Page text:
Auckland-based smart drink maker Ārepa is looking to raise $5 million on the back of a deal with Coles Supermarkets in Australia.
Founder and chief executive Angus Brown says the Coles deal will help his profit-making company boost revenue from $2m last year to around $6m this year.
After Ārepa raises capital, in two to three months’ time, it will use the funds for further international expansion, Brown says.
Ārepa can count the All Blacks among its customers. It’s not a sponsorship arrangement. Various members of the team just choose to drink it because they think it’s good.
Brown says he’s fielding more international inquiries following the Coles deal which “will double our revenue overnight”.
His outlook on the beverage industry wasn’t always so bright.
“I come out of university and my first job [in 2011] was selling energy drinks,” Brown says.
It turned out to be something of a long dark night of the soul
“Previous to that I’d lost a friend to mental health. And during my first year selling these energy drinks, I’d lost two grandparents to brain-related illness,” Brown says.
One had dementia, the other a stroke.
“I was selling caffeine and sugar, which I knew wasn’t good for people.
“And so I started to think: why can’t we develop something that’s good for your brain?”
He put his idea to his employer, but there was no interest.
After just over a year, he decamped to the NZ Food Innovation Network’s Foodbowl – a research and development-cum-business incubator for the food and beverage industry in industrial Mangere, backed by Crown agency Callaghan Innovation.
Brown worked days as Foodbowl’s business development manager, while in his spare time taking advantage of its facilities and advisers to develop his own “nootropic” or smart drink product, Ārepa – which would be later joined by power, capsule and freeze-dried berry supplements.
The young entrepreneur had a broad idea of ingredients he wanted to use, including blackcurrants after Crown Research Institute Rangahau Ahumāra Kai (Plant & Food Research) highlighted a study that found “compounds found in New Zealand blackcurrants increased mental performance indicators, such as accuracy, attention and mood” and “could have potential in managing the mental decline associated with aging populations, or helping people with brain disorders such as Parkinson’s disease or depression”.
And pine-bark extract was also on his radar as a healthier alertness and pick-me-up alternative to caffeine.
But with a degree in accounting and finance, and a career in sales, Brown wasn’t equipped to formulate a recipe. For that, he forked over an Auckland house deposit-sized sum to a world-renowned expert – Professor Andrew Scholey, director of the Centre for Human Psychopharmacology at Melbourne’s Swinburne University.
Scholey has advised the UK and Canadian governments on health policy. He’s also had more than 250 research papers published and received more than $25m in research funding.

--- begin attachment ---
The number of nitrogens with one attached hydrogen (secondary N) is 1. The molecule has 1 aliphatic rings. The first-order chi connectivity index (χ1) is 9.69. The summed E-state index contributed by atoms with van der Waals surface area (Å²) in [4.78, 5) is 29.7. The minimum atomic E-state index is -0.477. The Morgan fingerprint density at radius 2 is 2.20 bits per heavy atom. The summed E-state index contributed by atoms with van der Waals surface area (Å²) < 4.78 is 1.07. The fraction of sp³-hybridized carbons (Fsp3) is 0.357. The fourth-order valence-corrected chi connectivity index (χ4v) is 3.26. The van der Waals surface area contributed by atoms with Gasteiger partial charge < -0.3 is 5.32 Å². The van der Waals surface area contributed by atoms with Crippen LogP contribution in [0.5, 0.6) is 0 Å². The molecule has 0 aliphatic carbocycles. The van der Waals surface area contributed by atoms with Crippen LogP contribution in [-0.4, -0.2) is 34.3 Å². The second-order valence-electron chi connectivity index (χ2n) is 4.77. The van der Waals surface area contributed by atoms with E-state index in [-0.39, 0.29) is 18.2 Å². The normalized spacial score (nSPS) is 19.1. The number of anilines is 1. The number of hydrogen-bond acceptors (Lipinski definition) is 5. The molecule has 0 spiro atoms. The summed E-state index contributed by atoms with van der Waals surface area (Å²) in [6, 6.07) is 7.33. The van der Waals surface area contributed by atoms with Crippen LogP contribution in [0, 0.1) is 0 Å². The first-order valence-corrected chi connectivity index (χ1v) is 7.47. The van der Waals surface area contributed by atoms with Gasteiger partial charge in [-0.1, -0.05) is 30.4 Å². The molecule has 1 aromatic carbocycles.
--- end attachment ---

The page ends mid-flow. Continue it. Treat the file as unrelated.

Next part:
The Herald found the beverage brewed from Scholey’s recipe perfectly quaffable – like the once-ubiquitous Ribena with milder natural sweeteners rather than the 70s staple of overwhelming sugar. A three-pack costs $17.99.
A jar of Nuroberry or freeze-dried blackcurrants ($41.95) proved harder going in themselves, with a sour dry nature that one NZME staffer quipped had in fact induced depression but go well with smoothies or yoghurt and muesli. Ārepa also pitches them as an ingredient for “raw baking”, if that’s your bag.
Brown left the Foodbowl to devote all his time to Ārepa in 2018.
He says since then the company has spent some $700,000 on research and development.
And the CEO is also on a constant mission to bolster his company’s “neuroscience, not pseudo-science” tagline.
April saw the publication of a study by four Auckland University academics, who assessed the impact of Ārepa on various members of the Vodafone Warriors in adouble-blind, controlled trial that saw some players receive a placebo.
They found, “This small scale, short-term study resulted in a significant increase in cognitive function scores of rugby league players after one week of BC+ supplementation [BC+ being the researcher’s shorthand for Ārepa’s key ingredients of blackcurrant, pine-bark and l-theanine – an amino acid found in black tea]. These promising results suggests BC+ supplementation in a sporting setting may be beneficial. This study justifies the need for a longer-term, larger-scale, and more sensitive investigation.”
And more investigation there shall be.
Scholey has just returned his focus to the Kiwi startup, this time in a consulting role that will see him advise on R&D.
Over the next year, Ārepa plans to spend $3m supporting clinical research, overseen by Scholey, that will tackle questions around how food can enhance and protect the brain, including from mental illnesses such as depression and anxiety.
A key point of interest is whether Ārepa can claim that its products inhibit the MAO (monoamine oxidase) enzymes associated with depression and the onset of Parkinson’s Disease. There are MAO-B inhibitor drugs today that are used as antidepressants or to slow the onset of dementia, but Brown is looking for evidence to sustain the claim his company’s products can achieve the same effects naturally, without the nasty side effects that can accompany the pharmaceutical alternative.
Scholey told the Herald that results from earlier studies have opened the possibility that could be the case.
It could prove a health breakthrough and, of course, a business breakthrough if stressed white-collar workers and flagging sportspeople everywhere start to reach for an Ārepa rather than a Red Bull.
“We want to be New Zealand’s next high-value food and beverage export – like Rockit Apple is right now or Comvita was in its heyday,” Brown says.
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